To evaluate the recent epidemiology of hip fractures in the US.
To evaluate the recent epidemiology of hip fractures in the US.
We identified hip fracture cases from the 2008 Nationwide Emergency Department Sample, which contains more than 28 million emergency department (ED) records.
In 2008, approximately 341,000 (95% confidence interval 323,000–358,000) patients visited EDs with hip fractures. Of those, 90% were age >60 years. Between ages 60–85 years, the risk of fracture doubled for every 5- to 6-year increase in age. However, the hip fracture risk increased slowly after age 85 years. The overall trochanteric-to-cervical fracture ratio was nearly 2:1. The risk of trochanteric fracture increased faster with age compared with the risk of cervical fracture. At age 85 years, the rates of trochanteric and cervical fractures (per 100,000) were 1,300 and 700, respectively, among women and 800 and 500, respectively, among men.
The slowed growth of hip fracture risk after age 85 years suggests that the eldest old group may have a distinct hip fracture risk. Our study showed that trochanteric fractures were twice as common as cervical fractures. Because trochanteric fractures are more closely related to severe and generalized bone loss than cervical fractures, we hypothesize that the high incidence rate of trochanteric fractures in the US suggests that osteoporosis is a health problem that is linked to hip fracture. In addition to improved safety measures to reduce falls, rigorous preventive treatments of osteoporosis may be needed.
Hip fractures, frequently encountered in older adults, are associated with osteoporosis. More than 90% of hip fractures among older adults are caused by falls (1). Due to their frequency, hip fractures are one of the most challenging public health concerns, often leading to considerable consequences, including disability (2) and premature death (3, 4). Ongoing pain and limited physical mobility can severely compromise quality of life (5). Approximately 20% of US Medicare patients die within 6 months of sustaining a hip fracture (6). In addition to morbidity and mortality, hip fractures impose an enormous economic burden on the health care system (7, 8).
Hip fractures can be classified into 2 major anatomic types: trochanteric and cervical. It has been suggested that these 2 fracture types may have different risk factors (9). Low bone mineral density increases a person's likelihood of sustaining a hip fracture in a fall and is a well-established risk factor (10–14). In particular, trochanteric femur fractures are more closely associated with severe and generalized bone loss than fractures in the cervical region (15–19). Structurally, the trochanteric region has more trabecular components than the cervical region (20) and trabecular bone tends to be more sensitive to changes in estrogen level and subject to more rapid demineralization than cortical bone. As a result, later menopausal age is protective for trochanteric fractures but not for cervical fractures (21). Indeed, bone structure analysis revealed significantly lower trabecular bone volume in patients with trochanteric fracture than in patients with cervical fractures (15, 22). Patients with trochanteric fractures had significantly lower serum vitamin D levels compared with those with cervical hip fractures or the control group (23). This fact suggests that a lower serum vitamin D level may be a risk factor for trochanteric fracture but not for cervical fracture. In addition to the differences in physiopathologic processes leading to trochanteric and cervical fractures, individuals with a trochanteric fracture are hospitalized longer (17) and have higher postfracture mortality (24) compared to those with a cervical fracture.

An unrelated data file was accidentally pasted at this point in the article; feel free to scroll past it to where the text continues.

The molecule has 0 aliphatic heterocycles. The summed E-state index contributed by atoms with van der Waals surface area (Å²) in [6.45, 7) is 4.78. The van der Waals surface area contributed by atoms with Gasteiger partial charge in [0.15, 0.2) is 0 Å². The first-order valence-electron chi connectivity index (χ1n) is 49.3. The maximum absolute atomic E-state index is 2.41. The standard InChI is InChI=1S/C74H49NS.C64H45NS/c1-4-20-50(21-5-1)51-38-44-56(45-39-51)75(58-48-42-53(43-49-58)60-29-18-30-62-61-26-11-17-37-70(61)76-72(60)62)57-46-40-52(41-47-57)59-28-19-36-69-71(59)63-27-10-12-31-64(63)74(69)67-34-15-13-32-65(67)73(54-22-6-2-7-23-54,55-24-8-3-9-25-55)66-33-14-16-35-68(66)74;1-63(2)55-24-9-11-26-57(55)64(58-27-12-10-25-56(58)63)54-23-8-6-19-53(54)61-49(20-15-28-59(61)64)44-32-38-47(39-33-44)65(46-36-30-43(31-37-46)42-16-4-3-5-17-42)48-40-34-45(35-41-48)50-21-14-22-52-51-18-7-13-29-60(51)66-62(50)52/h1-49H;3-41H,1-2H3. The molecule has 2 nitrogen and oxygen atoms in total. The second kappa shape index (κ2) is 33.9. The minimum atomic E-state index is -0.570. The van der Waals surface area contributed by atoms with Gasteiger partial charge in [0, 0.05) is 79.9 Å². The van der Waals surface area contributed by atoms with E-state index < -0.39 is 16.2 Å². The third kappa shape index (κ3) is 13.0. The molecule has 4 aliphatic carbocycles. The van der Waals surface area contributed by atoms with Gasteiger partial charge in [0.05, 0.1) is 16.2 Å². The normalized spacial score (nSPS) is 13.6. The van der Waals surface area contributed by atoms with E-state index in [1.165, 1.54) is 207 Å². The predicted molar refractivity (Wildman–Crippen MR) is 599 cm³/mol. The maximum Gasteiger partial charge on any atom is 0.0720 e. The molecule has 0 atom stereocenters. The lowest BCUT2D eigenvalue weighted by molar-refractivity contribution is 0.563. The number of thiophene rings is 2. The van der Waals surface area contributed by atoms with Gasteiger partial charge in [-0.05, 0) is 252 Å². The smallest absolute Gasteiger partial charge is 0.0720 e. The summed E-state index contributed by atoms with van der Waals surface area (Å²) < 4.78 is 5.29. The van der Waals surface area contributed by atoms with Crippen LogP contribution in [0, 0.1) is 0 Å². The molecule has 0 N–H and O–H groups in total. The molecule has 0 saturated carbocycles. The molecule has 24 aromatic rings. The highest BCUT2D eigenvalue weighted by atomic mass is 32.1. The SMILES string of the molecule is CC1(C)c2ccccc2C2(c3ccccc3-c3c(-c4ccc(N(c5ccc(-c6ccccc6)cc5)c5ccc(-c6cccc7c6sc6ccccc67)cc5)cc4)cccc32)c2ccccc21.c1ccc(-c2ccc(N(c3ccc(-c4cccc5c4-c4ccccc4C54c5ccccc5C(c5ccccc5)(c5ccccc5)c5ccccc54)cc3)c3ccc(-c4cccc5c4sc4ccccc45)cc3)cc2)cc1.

Despite evidence that these 2 types of hip fractures have distinct underlying pathologies and consequences, the occurrences of trochanteric and cervical fractures in the US are not well understood. Understanding the incidences of these 2 types of hip fractures would benefit development of hip fracture prevention strategies. The emergency department (ED) is largely a point of entry to medical care for patients with hip fractures. Therefore, ED visits may best reflect the incidence of hip fractures in the population. To date, there are no published studies analyzing ED visits for hip fractures in the US.
The objective of this study was to estimate the incidence rate of hip fractures (trochanteric and cervical) based on representative ED records in the US. Additionally, although it is well known that the incidence of fracture exponentially increases with age (25), neither the age interval of the exponential growth nor the age-related increase in hip fracture rates is well documented. We modeled age- and sex-specific hip fracture rates. Using this updated information, we estimated the future burden of hip fractures with respect to the aging population.
This is the first study of hip fractures based on representative emergency department samples in the US.
This study estimated the incidence rates of trochanteric and cervical fracture.
Overall, the trochanteric-to-cervical fracture ratio was 2:1 in the US. Because the trochanteric region of the femur is more vulnerable to severe and generalized bone loss than the cervical region, our study suggests that osteoporosis is a health problem linked to hip fracture.